Woodford County

After receiving infantry award, Versailles man recounts fighting in Korean War

Chuck Hughes, left, of Versailles smiled after receiving the Order of Saint Maurice Award presented by Lt. Col. Don Peters at a surprise ceremony Wednesday.
Chuck Hughes, left, of Versailles smiled after receiving the Order of Saint Maurice Award presented by Lt. Col. Don Peters at a surprise ceremony Wednesday. Herald-Leader

When Chuck Hughes finished high school in Whitesville, W.Va., at age 17, he had two choices: work in the coal mines or enlist in the military.

He chose the latter. Before he turned 19, Hughes would be stationed as an Army infantryman in Pusan, South Korea, during some of the deadliest fighting of the Korean War. The deployment required no small amount of bravery.

"When we got to Korea, our life expectancy was a maximum of nine days," he recalled.

"Everybody had to make out their wills and everything. We knew we were going to be sacrificed."

Hughes was injured three times and spent more than three years at Walter Reed Army Medical Center recovering.

After retiring as a staff sergeant in 1958, Hughes moved to Kentucky — first to Rockcastle County, where he owned a small farm, then to Versailles after taking a job at Ruggles Sign Co., where he worked for nearly 50 years.

On Wednesday night, he received the latest award in a life full of distinction: the National Infantry Association's Order of Saint Maurice Award.

The medal is reserved for those who have "contributed to the infantry in ways that stand out in the eyes of the recipient's seniors, subordinates and peers," said Army Lt. Col. Don Peters, Hughes' friend and neighbor. Peters nominated Hughes for the award in November and presented it to him at Hughes' home on Paddock Drive.

Hughes, wiping tears from his eyes with a handkerchief, said after a short ceremony that he had no idea he had been nominated.

His first indication was when he stepped outside Wednesday and was greeted by reporters, members of his extended family and Peters' family.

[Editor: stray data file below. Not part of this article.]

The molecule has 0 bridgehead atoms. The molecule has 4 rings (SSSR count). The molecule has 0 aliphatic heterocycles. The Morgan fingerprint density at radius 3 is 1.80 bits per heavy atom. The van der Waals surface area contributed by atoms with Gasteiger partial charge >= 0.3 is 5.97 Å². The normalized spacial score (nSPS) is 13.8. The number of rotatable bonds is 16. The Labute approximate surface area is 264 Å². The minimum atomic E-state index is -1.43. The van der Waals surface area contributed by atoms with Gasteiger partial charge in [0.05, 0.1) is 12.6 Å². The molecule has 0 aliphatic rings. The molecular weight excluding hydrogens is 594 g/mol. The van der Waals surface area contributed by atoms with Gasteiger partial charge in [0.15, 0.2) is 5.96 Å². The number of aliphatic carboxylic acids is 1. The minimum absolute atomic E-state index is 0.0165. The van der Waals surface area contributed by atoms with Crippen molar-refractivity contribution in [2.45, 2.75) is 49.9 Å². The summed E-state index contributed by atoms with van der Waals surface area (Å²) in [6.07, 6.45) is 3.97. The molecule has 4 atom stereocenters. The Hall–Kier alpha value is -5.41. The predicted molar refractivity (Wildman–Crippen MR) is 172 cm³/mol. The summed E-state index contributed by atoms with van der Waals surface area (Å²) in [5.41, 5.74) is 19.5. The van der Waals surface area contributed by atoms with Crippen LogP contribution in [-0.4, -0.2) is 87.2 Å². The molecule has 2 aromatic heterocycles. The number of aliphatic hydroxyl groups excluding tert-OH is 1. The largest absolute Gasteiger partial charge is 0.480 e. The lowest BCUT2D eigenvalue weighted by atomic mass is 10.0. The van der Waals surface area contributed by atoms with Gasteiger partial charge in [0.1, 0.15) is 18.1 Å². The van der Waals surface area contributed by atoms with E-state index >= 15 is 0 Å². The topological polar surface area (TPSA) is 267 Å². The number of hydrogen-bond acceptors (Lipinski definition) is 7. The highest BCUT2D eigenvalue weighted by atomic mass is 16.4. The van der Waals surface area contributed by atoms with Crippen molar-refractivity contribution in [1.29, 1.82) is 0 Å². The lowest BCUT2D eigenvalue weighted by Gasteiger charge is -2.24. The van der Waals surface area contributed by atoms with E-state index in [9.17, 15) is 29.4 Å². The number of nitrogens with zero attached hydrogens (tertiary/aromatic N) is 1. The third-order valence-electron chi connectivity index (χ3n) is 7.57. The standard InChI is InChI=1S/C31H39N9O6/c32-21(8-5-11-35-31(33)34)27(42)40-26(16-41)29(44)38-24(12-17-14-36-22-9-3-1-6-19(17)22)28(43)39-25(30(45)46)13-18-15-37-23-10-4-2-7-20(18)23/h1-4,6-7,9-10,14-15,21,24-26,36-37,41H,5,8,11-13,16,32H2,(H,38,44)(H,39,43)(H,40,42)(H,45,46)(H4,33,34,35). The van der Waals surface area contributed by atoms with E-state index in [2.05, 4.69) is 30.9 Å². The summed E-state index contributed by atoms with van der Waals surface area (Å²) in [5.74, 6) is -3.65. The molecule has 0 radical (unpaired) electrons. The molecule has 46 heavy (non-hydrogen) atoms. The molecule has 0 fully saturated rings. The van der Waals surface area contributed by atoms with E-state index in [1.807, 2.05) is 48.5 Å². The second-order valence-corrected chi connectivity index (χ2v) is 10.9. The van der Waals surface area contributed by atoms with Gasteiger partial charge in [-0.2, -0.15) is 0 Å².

Why was he so snappily dressed if the award was a surprise? "My wife told me the photographer's coming and we're going to have our family picture made," he said.

Hughes, a slight, kindly man, spoke about his military service after the ceremony.

He enlisted in 1949 and received basic training at Fort Knox. He was then sent to Okinawa, Japan, where he served with the 29th Infantry Regiment. When the Korean War began in 1950, he was one of the first soldiers deployed.

He was first wounded that year, when a bullet sliced into his boot and hit a bone in his lower leg. After a dose of raw penicillin and a bandage or two, he was back in action.

The following year, he was shot in the chest, and his shoulder was injured when a projectile hit a boat in which he was riding.

Hughes has been awarded two Purple Hearts, the Combat Infantry Badge and the Bronze Star for Valor.

Though Hughes and Peters lived about a mile from each other for four years, they did not meet until a 2008 reunion of the 29th Infantry Regiment in Fort Benning, Ga., when they overheard one another talking about Kentucky.

Peters called Hughes an inspiration to all young soldiers.

"Anyone who is not even 18 years old, who would go through that, is obviously an American hero," Peters said. "They don't hand out Bronze Stars for nothing."